Jodi arranged for Rhonda and I to be invited back to Parry Sound, this time to lead electrifying sessions in the Gchi Dewin Indigenous Storytellers Festival. This time we actually brought a pair of Ojibwe Horses to Parry Sound’s Stockey Centre for attendees to meet in person.

Rhonda Snow, Ken MacDonald and Jodi Contin presenting the workshop that led to the creation of “The Spirit Horse Returns”

Our successful workshops gave us the confidence to produce a concert experience that would bring together artists of diverse backgrounds to address truth and reconciliation themes through the lens of the Ojibwe Horses. Thanks to the support from the Canada Council for the Arts and the Winnipeg Symphony Orchestra, our project found its legs.

We offered tobacco to Elders Dan Thomas and Alison Cox to help guide us, and went on to consult other Knowledge Keepers and breed experts through the Ojibwe Horse Society and beyond. We are immensely grateful for all the support the work has received.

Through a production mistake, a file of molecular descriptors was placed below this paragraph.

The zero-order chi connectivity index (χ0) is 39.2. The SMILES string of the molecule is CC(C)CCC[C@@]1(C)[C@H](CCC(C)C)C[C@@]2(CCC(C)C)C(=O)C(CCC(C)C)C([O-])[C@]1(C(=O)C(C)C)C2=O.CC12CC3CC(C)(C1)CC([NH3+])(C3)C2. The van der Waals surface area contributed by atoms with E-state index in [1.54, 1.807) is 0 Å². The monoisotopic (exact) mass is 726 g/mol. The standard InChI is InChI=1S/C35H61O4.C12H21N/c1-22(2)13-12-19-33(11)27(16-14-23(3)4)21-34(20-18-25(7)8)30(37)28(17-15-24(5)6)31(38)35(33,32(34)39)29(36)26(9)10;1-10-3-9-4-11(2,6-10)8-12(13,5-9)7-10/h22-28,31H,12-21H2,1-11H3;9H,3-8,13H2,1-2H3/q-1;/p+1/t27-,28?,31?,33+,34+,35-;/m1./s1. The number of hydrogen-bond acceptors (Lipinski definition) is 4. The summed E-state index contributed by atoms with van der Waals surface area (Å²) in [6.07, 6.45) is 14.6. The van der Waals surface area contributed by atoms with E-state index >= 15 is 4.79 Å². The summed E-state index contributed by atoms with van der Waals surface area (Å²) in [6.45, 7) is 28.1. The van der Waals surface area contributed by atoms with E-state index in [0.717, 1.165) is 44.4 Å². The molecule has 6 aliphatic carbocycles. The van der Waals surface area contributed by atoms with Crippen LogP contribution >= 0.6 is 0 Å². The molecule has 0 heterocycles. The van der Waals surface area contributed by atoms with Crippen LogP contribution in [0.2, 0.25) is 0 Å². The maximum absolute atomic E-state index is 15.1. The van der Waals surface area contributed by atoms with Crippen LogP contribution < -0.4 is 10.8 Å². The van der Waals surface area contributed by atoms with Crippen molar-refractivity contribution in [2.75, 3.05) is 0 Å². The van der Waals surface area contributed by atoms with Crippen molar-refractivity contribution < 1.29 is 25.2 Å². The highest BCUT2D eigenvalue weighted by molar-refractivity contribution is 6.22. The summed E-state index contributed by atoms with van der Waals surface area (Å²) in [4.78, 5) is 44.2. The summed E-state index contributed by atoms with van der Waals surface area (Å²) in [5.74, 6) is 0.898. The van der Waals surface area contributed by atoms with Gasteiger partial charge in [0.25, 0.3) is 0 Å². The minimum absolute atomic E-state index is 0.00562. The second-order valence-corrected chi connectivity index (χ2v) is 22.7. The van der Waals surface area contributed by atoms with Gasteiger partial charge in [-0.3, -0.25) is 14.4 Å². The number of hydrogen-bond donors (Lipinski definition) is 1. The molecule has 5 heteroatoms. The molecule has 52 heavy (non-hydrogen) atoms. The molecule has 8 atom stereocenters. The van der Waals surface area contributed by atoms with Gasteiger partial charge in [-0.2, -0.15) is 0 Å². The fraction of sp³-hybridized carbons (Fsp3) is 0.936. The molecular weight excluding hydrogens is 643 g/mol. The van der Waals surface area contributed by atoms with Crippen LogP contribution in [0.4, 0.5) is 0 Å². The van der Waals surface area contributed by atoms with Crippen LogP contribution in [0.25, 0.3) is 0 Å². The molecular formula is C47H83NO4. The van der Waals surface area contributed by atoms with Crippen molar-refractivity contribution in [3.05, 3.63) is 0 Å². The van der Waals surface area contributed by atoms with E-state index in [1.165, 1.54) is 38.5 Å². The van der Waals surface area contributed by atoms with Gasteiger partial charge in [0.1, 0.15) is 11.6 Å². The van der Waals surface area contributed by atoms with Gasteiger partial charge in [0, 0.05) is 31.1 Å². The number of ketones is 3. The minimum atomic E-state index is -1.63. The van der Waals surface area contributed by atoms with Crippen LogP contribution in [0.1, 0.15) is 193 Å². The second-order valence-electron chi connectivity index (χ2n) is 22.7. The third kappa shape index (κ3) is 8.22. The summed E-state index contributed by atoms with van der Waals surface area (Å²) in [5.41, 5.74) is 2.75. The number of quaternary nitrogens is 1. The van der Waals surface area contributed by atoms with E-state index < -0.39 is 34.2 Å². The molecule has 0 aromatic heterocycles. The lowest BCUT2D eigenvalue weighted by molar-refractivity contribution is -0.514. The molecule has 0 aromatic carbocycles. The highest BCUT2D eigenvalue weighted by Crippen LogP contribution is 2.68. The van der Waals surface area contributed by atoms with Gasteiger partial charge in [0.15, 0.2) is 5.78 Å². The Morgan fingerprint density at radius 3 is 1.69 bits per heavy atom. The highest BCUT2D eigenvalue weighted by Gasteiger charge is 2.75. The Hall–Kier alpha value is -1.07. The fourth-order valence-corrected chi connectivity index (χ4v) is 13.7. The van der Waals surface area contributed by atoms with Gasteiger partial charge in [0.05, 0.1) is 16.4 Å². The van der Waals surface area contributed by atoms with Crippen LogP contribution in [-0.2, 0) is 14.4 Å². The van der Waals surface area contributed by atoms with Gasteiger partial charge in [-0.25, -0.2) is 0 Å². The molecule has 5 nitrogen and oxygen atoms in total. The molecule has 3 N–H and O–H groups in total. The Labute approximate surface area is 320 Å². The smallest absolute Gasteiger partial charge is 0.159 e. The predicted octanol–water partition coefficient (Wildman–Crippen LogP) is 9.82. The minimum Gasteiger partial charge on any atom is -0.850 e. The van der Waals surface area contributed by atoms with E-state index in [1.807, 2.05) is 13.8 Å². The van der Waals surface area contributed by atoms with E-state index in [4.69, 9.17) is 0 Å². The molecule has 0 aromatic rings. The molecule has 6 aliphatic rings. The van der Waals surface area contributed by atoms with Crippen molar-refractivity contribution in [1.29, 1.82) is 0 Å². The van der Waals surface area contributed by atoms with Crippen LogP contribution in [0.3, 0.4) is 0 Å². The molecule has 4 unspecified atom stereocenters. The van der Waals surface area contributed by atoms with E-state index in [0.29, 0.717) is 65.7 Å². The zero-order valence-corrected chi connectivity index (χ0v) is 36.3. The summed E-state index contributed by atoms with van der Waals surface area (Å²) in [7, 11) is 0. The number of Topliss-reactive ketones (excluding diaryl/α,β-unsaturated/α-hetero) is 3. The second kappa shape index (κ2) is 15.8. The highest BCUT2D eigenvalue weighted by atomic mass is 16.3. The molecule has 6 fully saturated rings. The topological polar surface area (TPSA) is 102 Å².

During the summer of 2021, our creative team, including Jodi, Rhonda, Andrew, composer Kevin Lau, and me, were hosted by the Festival of the Sound in Parry Sound for a week of script and musical score development for “The Spirit Horse Returns.” Thanks to TJ Stables, we were able to bring a pair of Ojibwe Horses to Wasauksing First Nation, where Elders shared stories of the last time Ojibwe Horses were seen there, possibly in the late 1950s. Our week concluded with an outdoor workshop performance of the show to which the whole community of Wasauksing was invited. It was powerful and emotional for all of us to share the first read-through of our script as Kevin and Andrew played through their rough composers’ sketches, with the horses grazing peacefully alongside us. This historic visit was documented on film and the community’s celebration is showcased in the exciting finale of our show.